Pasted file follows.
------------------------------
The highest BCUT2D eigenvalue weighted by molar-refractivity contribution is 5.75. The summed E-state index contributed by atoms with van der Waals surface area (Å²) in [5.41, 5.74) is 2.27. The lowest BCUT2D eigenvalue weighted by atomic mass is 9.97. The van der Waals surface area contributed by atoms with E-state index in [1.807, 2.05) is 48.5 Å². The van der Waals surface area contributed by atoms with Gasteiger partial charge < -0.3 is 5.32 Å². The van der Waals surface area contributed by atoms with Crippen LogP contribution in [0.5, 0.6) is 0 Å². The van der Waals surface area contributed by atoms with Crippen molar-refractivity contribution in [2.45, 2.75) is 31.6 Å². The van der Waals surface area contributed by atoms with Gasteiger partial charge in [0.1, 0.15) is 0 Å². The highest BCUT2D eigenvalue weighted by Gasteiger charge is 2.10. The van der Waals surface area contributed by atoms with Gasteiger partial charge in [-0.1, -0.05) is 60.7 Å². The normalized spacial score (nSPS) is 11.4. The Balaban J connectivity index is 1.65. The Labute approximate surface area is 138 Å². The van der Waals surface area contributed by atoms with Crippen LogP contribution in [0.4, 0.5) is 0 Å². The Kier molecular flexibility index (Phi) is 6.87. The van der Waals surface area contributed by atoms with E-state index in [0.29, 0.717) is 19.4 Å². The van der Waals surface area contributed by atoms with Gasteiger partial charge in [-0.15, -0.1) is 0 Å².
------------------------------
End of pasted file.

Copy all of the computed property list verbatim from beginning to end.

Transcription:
The highest BCUT2D eigenvalue weighted by molar-refractivity contribution is 5.75. The summed E-state index contributed by atoms with van der Waals surface area (Å²) in [5.41, 5.74) is 2.27. The lowest BCUT2D eigenvalue weighted by atomic mass is 9.97. The van der Waals surface area contributed by atoms with E-state index in [1.807, 2.05) is 48.5 Å². The van der Waals surface area contributed by atoms with Gasteiger partial charge < -0.3 is 5.32 Å². The van der Waals surface area contributed by atoms with Crippen LogP contribution in [0.5, 0.6) is 0 Å². The van der Waals surface area contributed by atoms with Crippen molar-refractivity contribution in [2.45, 2.75) is 31.6 Å². The van der Waals surface area contributed by atoms with Gasteiger partial charge in [0.1, 0.15) is 0 Å². The highest BCUT2D eigenvalue weighted by Gasteiger charge is 2.10. The van der Waals surface area contributed by atoms with Gasteiger partial charge in [-0.1, -0.05) is 60.7 Å². The normalized spacial score (nSPS) is 11.4. The Balaban J connectivity index is 1.65. The Labute approximate surface area is 138 Å². The van der Waals surface area contributed by atoms with Crippen LogP contribution in [0.4, 0.5) is 0 Å². The Kier molecular flexibility index (Phi) is 6.87. The van der Waals surface area contributed by atoms with E-state index in [0.29, 0.717) is 19.4 Å². The van der Waals surface area contributed by atoms with Gasteiger partial charge in [-0.15, -0.1) is 0 Å².